Trying to find a fun way to brighten up your garden or patio? Look no further than inside your craft closet for some balloons, twine, Mod Podge, and spray paint. Seriously – with a few leftover Christmas lights, you can turn household craft items into easy DIY Garden Lanterns. These string lights take around 24 hours to dry, but kids will love helping to wrap the balloons in twine and popping the balloons once the glue has dried. To start your DIY Garden Lanterns, you'll want to round up the following materials:

  • A plastic tarp or cloth to protect the surface you're working on
  • 1/16 or 1/8-inch twine or jute rope
  • Balloons
  • Cooking Spray
  • A small paintbrush
  • Mod Podge (use waterproof, if your lights will be in a spot to get wet)
  • Glitter (optional)
  • Clear, fast-drying spray paint
  • Lantern or twinkle lights

Cover your work surface with plastic or a cloth for easy cleanup, as the Mod Podge can get messy. Blow up the balloons to the size that you'd like your lights to be. We blew ours up to about 1/3 of the normal size of a balloon, but this can very based on how large you'd like the spheres. Be cautious not to overfill, though, or else your lanterns will be oval-shaped instead of circular. Once your balloons are ready to go, coat them thoroughly in cooking spray. This will ease the process of removing the balloon once the glue has tried.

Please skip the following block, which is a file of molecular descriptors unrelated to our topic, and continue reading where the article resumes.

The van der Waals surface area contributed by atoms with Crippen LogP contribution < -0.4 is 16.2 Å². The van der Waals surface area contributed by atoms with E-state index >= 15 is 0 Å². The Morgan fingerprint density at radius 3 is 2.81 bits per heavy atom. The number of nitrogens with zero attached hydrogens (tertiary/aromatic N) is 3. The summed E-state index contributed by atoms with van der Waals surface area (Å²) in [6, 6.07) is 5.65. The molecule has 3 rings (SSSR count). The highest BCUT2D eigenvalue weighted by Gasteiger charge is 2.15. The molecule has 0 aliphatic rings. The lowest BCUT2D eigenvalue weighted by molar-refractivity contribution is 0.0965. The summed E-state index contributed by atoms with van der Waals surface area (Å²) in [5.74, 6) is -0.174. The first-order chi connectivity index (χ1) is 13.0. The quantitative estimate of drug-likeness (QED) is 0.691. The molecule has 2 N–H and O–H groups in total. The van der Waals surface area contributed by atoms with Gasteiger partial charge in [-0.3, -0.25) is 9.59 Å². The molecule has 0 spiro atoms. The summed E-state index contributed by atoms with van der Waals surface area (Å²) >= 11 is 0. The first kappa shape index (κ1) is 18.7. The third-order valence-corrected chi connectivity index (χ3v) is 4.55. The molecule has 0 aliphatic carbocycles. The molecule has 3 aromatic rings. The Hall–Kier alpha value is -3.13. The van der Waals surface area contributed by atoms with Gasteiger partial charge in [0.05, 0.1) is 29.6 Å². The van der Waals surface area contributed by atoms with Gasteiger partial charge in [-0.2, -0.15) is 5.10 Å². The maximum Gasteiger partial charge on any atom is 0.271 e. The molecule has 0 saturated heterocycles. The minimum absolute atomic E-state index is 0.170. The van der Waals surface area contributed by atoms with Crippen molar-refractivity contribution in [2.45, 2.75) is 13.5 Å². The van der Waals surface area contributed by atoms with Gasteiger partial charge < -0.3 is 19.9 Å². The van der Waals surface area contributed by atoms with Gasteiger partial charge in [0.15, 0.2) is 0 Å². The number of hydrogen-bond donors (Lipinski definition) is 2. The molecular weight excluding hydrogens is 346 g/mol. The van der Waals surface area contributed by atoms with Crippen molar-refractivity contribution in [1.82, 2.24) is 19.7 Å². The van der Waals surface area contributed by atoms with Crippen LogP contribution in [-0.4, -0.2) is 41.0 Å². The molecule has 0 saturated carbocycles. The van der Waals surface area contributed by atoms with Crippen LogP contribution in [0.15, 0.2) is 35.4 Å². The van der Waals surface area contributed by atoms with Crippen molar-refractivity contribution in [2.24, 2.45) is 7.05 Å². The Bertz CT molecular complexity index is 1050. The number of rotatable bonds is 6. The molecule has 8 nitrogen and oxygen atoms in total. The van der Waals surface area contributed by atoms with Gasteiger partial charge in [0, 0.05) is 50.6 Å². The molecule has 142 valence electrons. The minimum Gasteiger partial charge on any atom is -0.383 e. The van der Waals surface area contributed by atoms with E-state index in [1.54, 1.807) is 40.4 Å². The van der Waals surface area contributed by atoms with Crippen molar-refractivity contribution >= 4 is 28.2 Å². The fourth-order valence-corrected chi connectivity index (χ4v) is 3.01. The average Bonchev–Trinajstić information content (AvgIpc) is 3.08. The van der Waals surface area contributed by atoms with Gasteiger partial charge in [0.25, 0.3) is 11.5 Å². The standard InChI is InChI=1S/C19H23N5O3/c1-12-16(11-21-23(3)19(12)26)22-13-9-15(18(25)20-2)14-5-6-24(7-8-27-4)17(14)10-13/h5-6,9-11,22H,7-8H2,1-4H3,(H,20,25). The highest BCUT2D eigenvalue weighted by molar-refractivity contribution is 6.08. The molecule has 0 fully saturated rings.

Using the twine, wrap both horizontally and vertically around the balloon, tucking in any loose ends and making sure that the twine is fairly tight around the balloon. You'll want to cover the balloon almost completely, as this twine will ultimately become your lantern. Be sure to leave enough room around the tied portion of the balloon to string your lights through.

Take the wrapped balloon and place it into a plastic bowl with Mod Podge. Rotate the balloon until the twine is completely covered. Use the paintbrush to fill in any areas that may have been missed. If you'd rather not use as much Mod Podge, you can apply all of the decoupage with a paintbrush – just keep in mind that it's much easier to miss spots this way, thus weakening the structure of your lantern. If you'd like to add glitter, sprinkle it onto your lantern while the glue is still wet.

Once the balloon is completely covered, suspend your lantern upside-down with twine, and allow it to air-dry for at least 24 hours. The easiest way to do this is to tie an extra piece of twine to the tied portion of the balloon. Be patient with your lanterns; sometimes the glue may take more time to harden.

After the glue has dried completely, your lantern should feel stiff. Poke a small hole in the top of the balloon through the lantern to let the air out, and then pull the broken balloon through the opening. Remove any excess glue that may have hardened in the gaps. Spray the lantern with a coat of clear, fast-drying spray paint and insert lights through the hole at the top. String up the lights with additional twine, and enjoy the sparkle in your garden.

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